This weekend I was reading “The Art of Coarse Travel” from 1957. This lovely book takes you back to a time before the internet when going abroad was a far cry from what it is today. Today we can research our chosen destination online. With the help of fellow travellers who have reviewed, blogged and posted on trip advisor we can make in informed decision about where to eat and stay.
This book on the other hand reminds us of a time when travel really was an adventure:
The friend who has recently been in Florence, but staying with friends, is another type of person whose words and hints should be received with caution. Only recently we were recommended to stay at the Albergo B. in Florence; when we saw it we noted expensive cars outside and the name in neon lights. We did not stay there, but when we returned to England we told our informant that we had been puzzled by his recommendation of such an obvious gin place.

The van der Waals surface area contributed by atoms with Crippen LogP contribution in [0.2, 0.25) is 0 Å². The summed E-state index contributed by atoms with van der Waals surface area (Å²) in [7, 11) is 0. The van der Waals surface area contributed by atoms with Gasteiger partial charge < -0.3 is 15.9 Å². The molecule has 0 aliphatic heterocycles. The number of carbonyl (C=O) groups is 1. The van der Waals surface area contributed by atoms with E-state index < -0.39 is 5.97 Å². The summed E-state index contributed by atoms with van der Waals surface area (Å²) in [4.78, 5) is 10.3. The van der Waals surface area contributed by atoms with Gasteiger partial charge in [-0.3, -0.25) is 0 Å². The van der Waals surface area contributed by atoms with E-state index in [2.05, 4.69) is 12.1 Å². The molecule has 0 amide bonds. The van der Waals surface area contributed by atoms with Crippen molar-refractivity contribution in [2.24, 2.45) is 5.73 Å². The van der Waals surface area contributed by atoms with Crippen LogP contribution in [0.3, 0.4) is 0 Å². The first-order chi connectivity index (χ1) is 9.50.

“Gin place? But it’s a sort of poor students’ pension place."
“Well, it isn’t now, we can assure you.”
“Oh. Well, of cause, I haven’t stayed there since 1920.”
Today we all know the best and worst experience from each hotel. We can see pictures from every angle. Yet holidays still hold that same magic. The excitement as your plane takes off. Then the relaxation when you are sitting on the beach in the sun and know that this is the reason why you go into work. It was all worthwhile. All those hours spent at work preparing for your long deserved holiday. Not even the mountain of work awaiting you at the office when you get back can darken those sunny skies.
That is why holidays cause managers so much stress. How can you say no to someone’s holiday? What you need is a holiday management plan. A way of controlling how and when holidays are booked. So that everyone can enjoy their Zen time on the beach!